Not only have some street, park and city names that related to the former communist regime survived the name changes, but Croatia has failed miserably to outlaw symbols from the communist regime such as the red star and yet it has outlawed symbols of the WWII Croatian fight for independence! Now, it is humanly impossible to deny the criminal nature of the Yugoslav communist regime 1945-1990/91or justify it in the media, to heroize the Communist Party leaders and to create positive images of such heroes. And yet that is exactly what is happening in Croatia! Even within the parliament itself, members of parliament of former communist party allegiance promote that totalitarian and criminal Yugoslav regime from which Croatia seceded through rivers of its own blood!

Croatia never had its decommunisation movement backed by a strategic plan for it that includes a package of laws and regulations geared for multi-level decommunisation and public accountability. Regretfully, it is still incumbent upon individual politicians and other public leading figures to keep alive that ideal of nation-wide decommunisation so many lives were lost for. Decommunisation in Croatia still lives as an ideal rather than an implemented process in public administration.

A characteristic feature of a discourse of decommunisation in the post-Homeland War period was the accentuation and emphasis in Croatia’s public space of freedom, which, of course, brought its political dividends. The communists or former communists soon picked up on this and they started using the concept of freedom as something the communists brought to Croatian people during WWII as applicable to today’s Croatia. Hence, ushering into public space the idea that it was the communists who liberated Croats (in WWII) and not Croats who wanted an independent Croatia during 1990’s!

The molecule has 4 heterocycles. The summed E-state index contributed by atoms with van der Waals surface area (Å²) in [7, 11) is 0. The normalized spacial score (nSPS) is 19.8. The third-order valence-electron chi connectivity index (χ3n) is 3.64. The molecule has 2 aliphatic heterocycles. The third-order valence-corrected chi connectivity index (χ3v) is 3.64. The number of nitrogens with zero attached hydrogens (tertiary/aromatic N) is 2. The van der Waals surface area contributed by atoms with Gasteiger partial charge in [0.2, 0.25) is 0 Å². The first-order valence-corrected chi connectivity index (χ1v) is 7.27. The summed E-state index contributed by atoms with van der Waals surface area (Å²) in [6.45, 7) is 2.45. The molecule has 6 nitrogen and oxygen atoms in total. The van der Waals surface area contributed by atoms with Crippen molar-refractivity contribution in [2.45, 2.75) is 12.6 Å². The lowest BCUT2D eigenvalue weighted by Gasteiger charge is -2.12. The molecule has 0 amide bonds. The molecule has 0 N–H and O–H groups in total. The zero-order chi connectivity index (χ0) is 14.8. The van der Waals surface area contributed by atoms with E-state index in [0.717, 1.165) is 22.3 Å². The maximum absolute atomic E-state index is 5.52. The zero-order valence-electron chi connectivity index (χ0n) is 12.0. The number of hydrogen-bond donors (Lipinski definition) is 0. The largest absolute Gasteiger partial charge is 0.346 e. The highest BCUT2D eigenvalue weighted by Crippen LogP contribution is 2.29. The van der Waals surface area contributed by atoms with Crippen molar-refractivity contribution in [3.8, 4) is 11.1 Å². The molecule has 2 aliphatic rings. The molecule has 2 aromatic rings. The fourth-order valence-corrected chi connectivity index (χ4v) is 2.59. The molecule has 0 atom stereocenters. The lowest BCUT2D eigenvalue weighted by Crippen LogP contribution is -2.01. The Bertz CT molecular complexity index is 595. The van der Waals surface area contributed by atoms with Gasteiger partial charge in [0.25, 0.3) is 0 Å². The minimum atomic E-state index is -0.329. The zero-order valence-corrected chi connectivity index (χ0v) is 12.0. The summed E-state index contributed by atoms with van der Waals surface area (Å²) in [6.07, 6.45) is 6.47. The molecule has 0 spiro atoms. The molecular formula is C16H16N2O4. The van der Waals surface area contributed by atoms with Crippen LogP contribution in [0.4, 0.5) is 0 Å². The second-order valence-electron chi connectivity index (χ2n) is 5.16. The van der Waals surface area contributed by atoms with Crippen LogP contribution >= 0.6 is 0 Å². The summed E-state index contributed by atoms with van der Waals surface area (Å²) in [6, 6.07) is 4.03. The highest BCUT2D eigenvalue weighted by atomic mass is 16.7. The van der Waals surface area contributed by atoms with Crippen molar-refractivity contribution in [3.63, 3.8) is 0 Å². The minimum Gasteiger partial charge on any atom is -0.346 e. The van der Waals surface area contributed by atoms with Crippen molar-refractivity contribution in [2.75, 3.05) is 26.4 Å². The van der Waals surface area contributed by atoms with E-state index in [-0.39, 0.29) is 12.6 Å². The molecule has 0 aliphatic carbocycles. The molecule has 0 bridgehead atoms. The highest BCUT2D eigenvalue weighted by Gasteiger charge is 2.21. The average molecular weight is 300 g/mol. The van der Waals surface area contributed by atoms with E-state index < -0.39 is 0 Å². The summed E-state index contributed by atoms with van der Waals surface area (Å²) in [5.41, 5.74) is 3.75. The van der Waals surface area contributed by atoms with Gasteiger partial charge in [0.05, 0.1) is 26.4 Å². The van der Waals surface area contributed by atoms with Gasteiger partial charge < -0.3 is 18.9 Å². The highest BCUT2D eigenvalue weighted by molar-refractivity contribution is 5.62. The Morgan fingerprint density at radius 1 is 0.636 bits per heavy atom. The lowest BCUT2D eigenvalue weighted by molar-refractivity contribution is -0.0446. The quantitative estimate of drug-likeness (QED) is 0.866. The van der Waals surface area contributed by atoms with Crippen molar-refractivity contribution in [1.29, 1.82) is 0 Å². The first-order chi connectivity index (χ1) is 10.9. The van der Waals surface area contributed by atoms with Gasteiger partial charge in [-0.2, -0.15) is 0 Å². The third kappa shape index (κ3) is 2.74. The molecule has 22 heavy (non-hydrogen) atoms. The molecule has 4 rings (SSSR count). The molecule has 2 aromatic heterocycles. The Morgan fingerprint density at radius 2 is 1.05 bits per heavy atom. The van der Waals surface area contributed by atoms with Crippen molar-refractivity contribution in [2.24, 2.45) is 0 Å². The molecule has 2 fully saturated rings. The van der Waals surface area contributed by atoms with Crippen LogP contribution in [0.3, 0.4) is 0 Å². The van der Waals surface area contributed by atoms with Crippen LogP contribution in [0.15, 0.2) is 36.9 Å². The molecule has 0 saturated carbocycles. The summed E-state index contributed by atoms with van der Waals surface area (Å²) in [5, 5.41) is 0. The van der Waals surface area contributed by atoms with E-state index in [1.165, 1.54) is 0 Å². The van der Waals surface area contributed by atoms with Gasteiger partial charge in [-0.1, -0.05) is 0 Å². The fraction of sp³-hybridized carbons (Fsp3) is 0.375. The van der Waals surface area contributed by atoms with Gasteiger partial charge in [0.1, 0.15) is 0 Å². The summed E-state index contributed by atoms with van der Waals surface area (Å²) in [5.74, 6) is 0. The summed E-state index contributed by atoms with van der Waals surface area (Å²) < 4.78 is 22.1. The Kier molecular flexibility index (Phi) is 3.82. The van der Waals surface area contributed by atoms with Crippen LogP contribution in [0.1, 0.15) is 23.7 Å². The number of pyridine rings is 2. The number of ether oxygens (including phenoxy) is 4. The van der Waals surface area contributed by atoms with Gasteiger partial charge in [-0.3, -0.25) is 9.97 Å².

A number of Croatian politicians (including General Zeljko Glasnovic, Independent MP for the Croatian diaspora) and public intellectuals appear to believe that the crucible of the continuing conflict between former communist regime loyalists and those striving towards developing an efficient democracy lies not in the EU but in a regimented decommunisation process in Croatia. They are right!

Many of Croatia’s citizens have, however, little first-hand experience of democracy and bureaucracy that comes with it. For many Croatians, living in the traditional “Yugoslav” (or post-Yugoslav?) manner, i.e. from month to month, the ideal Europe plays a similar role as nostalgia for the Yugoslav years – reflecting a far-off dream of financial stability and decent social welfare. Many have blanked out the fact that day to day living in Yugoslavia was fraught with enormous existential hardships. Clearly packaged and regimentally implemented decommunisation is the only answer to Croatia fulfilling its sovereignty to the fullest. Ina Vukic